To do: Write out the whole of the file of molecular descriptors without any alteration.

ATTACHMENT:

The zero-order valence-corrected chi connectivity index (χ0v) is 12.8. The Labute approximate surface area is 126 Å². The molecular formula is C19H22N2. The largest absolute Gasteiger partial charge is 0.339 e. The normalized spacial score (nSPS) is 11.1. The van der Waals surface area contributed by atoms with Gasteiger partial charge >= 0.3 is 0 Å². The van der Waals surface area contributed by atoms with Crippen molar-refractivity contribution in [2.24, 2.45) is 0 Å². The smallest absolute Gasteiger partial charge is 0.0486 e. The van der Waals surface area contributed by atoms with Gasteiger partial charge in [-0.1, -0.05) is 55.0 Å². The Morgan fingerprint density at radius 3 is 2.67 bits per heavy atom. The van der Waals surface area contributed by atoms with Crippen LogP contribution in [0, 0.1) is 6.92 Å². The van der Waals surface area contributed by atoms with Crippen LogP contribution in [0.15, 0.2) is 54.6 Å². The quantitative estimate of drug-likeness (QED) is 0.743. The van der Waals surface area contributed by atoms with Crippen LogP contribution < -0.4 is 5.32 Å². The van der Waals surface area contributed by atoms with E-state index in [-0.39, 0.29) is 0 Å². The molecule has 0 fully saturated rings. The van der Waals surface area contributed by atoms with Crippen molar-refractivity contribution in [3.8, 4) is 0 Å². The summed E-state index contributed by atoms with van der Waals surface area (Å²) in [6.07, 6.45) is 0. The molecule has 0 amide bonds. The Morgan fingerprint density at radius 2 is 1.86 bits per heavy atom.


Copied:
The zero-order valence-corrected chi connectivity index (χ0v) is 12.8. The Labute approximate surface area is 126 Å². The molecular formula is C19H22N2. The largest absolute Gasteiger partial charge is 0.339 e. The normalized spacial score (nSPS) is 11.1. The van der Waals surface area contributed by atoms with Gasteiger partial charge >= 0.3 is 0 Å². The van der Waals surface area contributed by atoms with Crippen molar-refractivity contribution in [2.24, 2.45) is 0 Å². The smallest absolute Gasteiger partial charge is 0.0486 e. The van der Waals surface area contributed by atoms with Gasteiger partial charge in [-0.1, -0.05) is 55.0 Å². The Morgan fingerprint density at radius 3 is 2.67 bits per heavy atom. The van der Waals surface area contributed by atoms with Crippen LogP contribution in [0, 0.1) is 6.92 Å². The van der Waals surface area contributed by atoms with Crippen LogP contribution in [0.15, 0.2) is 54.6 Å². The quantitative estimate of drug-likeness (QED) is 0.743. The van der Waals surface area contributed by atoms with Crippen LogP contribution < -0.4 is 5.32 Å². The van der Waals surface area contributed by atoms with E-state index in [-0.39, 0.29) is 0 Å². The molecule has 0 fully saturated rings. The van der Waals surface area contributed by atoms with Crippen molar-refractivity contribution in [3.8, 4) is 0 Å². The summed E-state index contributed by atoms with van der Waals surface area (Å²) in [6.07, 6.45) is 0. The molecule has 0 amide bonds. The Morgan fingerprint density at radius 2 is 1.86 bits per heavy atom.